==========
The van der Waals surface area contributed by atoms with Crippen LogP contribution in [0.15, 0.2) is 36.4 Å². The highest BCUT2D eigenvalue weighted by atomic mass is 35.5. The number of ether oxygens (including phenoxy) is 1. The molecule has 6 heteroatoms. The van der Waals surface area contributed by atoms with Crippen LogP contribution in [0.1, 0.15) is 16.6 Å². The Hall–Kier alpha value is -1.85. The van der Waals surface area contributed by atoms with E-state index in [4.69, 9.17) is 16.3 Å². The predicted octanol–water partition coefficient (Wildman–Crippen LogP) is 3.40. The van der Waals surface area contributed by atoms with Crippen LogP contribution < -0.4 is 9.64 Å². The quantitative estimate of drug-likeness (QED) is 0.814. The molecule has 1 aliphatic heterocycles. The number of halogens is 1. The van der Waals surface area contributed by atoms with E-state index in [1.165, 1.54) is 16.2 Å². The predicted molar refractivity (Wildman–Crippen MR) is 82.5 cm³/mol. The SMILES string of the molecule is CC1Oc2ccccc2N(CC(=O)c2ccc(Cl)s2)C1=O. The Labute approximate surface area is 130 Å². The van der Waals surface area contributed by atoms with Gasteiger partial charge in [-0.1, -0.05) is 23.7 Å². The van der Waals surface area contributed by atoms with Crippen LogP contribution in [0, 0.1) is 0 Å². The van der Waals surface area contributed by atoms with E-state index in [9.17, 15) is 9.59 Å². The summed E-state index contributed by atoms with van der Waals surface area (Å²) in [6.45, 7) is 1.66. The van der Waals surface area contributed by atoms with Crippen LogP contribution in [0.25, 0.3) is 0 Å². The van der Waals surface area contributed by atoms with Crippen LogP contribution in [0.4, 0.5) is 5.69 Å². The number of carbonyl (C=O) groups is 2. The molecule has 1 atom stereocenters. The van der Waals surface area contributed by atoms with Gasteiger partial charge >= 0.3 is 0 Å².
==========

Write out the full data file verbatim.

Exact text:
The van der Waals surface area contributed by atoms with Crippen LogP contribution in [0.15, 0.2) is 36.4 Å². The highest BCUT2D eigenvalue weighted by atomic mass is 35.5. The number of ether oxygens (including phenoxy) is 1. The molecule has 6 heteroatoms. The van der Waals surface area contributed by atoms with Crippen LogP contribution in [0.1, 0.15) is 16.6 Å². The Hall–Kier alpha value is -1.85. The van der Waals surface area contributed by atoms with E-state index in [4.69, 9.17) is 16.3 Å². The predicted octanol–water partition coefficient (Wildman–Crippen LogP) is 3.40. The van der Waals surface area contributed by atoms with Crippen LogP contribution < -0.4 is 9.64 Å². The quantitative estimate of drug-likeness (QED) is 0.814. The molecule has 1 aliphatic heterocycles. The number of halogens is 1. The van der Waals surface area contributed by atoms with E-state index in [1.165, 1.54) is 16.2 Å². The predicted molar refractivity (Wildman–Crippen MR) is 82.5 cm³/mol. The SMILES string of the molecule is CC1Oc2ccccc2N(CC(=O)c2ccc(Cl)s2)C1=O. The Labute approximate surface area is 130 Å². The van der Waals surface area contributed by atoms with Gasteiger partial charge in [-0.1, -0.05) is 23.7 Å². The van der Waals surface area contributed by atoms with Crippen LogP contribution in [0, 0.1) is 0 Å². The van der Waals surface area contributed by atoms with E-state index in [9.17, 15) is 9.59 Å². The summed E-state index contributed by atoms with van der Waals surface area (Å²) in [6.45, 7) is 1.66. The van der Waals surface area contributed by atoms with Crippen LogP contribution in [0.25, 0.3) is 0 Å². The van der Waals surface area contributed by atoms with Crippen LogP contribution in [0.4, 0.5) is 5.69 Å². The number of carbonyl (C=O) groups is 2. The molecule has 1 atom stereocenters. The van der Waals surface area contributed by atoms with Gasteiger partial charge >= 0.3 is 0 Å².